From AJ to DJ to Eddie, but no Sano: Rock Cats at Fighting Phils Saturday night.
by, 07-27-2013 at 10:33 PM (394 Views)
Originally published at The Tenth Inning Stretch
Despite the current drama within the Twins' organization with their future star third baseman, which is getting to be about as bad as that of the Yankees with their former star third baseman, and unsure whether the unanimous number three prospect in baseball will play, I made the forty five minute trip to Reading (think of "ready" when pronouncing it, not "righting" and "rithmetic") to watch the Rock Cats face the Phillies' AA team, the Reading Fighting Phils. The major attraction in my book was DJ Baxendale starting (whom I last watched live in Spring Training making the unanimous number one prospect in baseball look like a fool, striking out in three pitches.)
Baxendale was different tonight. Not sure whether it had to do with his recent three week stint in the disabled list, but his fastball was down a couple notches to 88-90 mph and he had a hard time command it, the way he did in the spring. This game was almost rained out, but when he pitched the weather was not a factor. His curveball in low 70s was his best pitch and he showed great command throwing for strikes and intentionally throwing it at the dirt. Low 80s change up did have movement, but for some reason he was not throwing much of it. I did not see any sliders. His main arsenal was the curve today and he threw it a lot. So he did not have his best stuff out there, but he looked very poised pitching despite that. I checked him on the centerfield camera a couple times and the way he pitches reminds me of Brad Radke, but substitute curve for change up. Very similar fluid mechanics with good follow through and easy motion. In addition to not being 100% he was unlucky: Nate Hanson let a couple of catchable balls go through at third (one for a double) and Jordan Paraz let a catchable ball fly over his head in short center. These were good for 3 runs. Add a Reading batter who got "hit" on the toe, but did not try to get out of the way and a two run error on Dan Rohlfing and you get the rest of the picture.
Eddie Rosario was impressive. He might be the second player who will make it in the bigs from this bunch. Excellent speed and very good feet and even cutting motion at second. He is owning the position. Add a batting average around .320 (he was batting third) and he might be on his way soon. I have seen him hit and I know that he can hit, but color me very impressed with his glove at second. For sure he will rise on the lists as soon as the national writers see him play. He changed his number from 2 to 13. This was what he was wearing today. Rumors that he did it in support of Jerry White, are unsubstantiated.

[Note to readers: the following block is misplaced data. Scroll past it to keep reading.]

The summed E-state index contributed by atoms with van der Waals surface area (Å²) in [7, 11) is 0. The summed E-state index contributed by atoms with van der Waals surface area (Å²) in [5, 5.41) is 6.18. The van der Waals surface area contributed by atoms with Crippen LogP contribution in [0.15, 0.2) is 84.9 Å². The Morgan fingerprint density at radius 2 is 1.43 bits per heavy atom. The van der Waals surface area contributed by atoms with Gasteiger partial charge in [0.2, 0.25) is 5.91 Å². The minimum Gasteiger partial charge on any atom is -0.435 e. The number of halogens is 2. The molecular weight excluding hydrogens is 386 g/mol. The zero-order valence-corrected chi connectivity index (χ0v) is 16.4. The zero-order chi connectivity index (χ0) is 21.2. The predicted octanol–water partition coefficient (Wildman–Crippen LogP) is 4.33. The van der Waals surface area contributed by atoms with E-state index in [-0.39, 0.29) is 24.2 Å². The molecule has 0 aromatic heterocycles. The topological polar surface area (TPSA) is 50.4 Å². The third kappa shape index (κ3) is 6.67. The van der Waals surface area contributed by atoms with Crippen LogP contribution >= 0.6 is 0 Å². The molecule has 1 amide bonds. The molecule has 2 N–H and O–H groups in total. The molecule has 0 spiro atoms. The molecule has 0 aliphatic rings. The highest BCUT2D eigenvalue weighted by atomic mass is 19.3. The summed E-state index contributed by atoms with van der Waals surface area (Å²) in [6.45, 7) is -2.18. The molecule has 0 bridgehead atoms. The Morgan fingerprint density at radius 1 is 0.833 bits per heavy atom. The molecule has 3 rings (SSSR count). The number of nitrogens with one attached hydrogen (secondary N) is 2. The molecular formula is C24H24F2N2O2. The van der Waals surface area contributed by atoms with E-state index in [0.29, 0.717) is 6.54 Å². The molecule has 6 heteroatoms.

Josmil Pinto likely will be the first guy up from this squad, maybe as soon as September, or earlier, trading deadline deals willing. Since last Spring, he gained a good 20 pounds of solid muscle and looks pretty dominant out there. He was the DH tonight.
I did not have much change to see Danny Santana and Danny Ortiz play live, but they are both solid with the bat. Santana is very fast as well and he flashes a nice glove at short. Definitely a possibility at short with the big club.
Evan Bigley seems to slowly get back from his injury, which is a shame because he was close to becoming a mainstay in Rochester in a season that the big club is very thin in outfielders. Journeymen Reynaldo Rodriguez and Jordan Paraz, neither of who have any future with the Twins were at first (Kennys Vargas anyone?) and center. Nate Hanson was plainly disappointing with the glove today and he is 26. I think that this might be the end of the road for him. Dan Rohlfing has had a puzzling season. After a great Spring, he has a very miserable summer both at the plate and on the field. Blake Martin was better than I remember, with a fastball in the 90s and a variety of off-speed stuff. Might have some future as a "crafty lefty", but he is 27 and the organization is full of these type of pitchers.
AJ Pettersen did not play. So did Angel Morales and Miguel Sano. I am not going to get into the Sano drama in this piece. Morales and Sano shared first base coach duty.
I took a whole bunch of pictures, but will put them up later, because it is getting late here on the east coast. But I am leaving you with the following parting shot:
The skies opened at the top of the seventh inning with thunder while the score was 2-8. I did not stay any longer.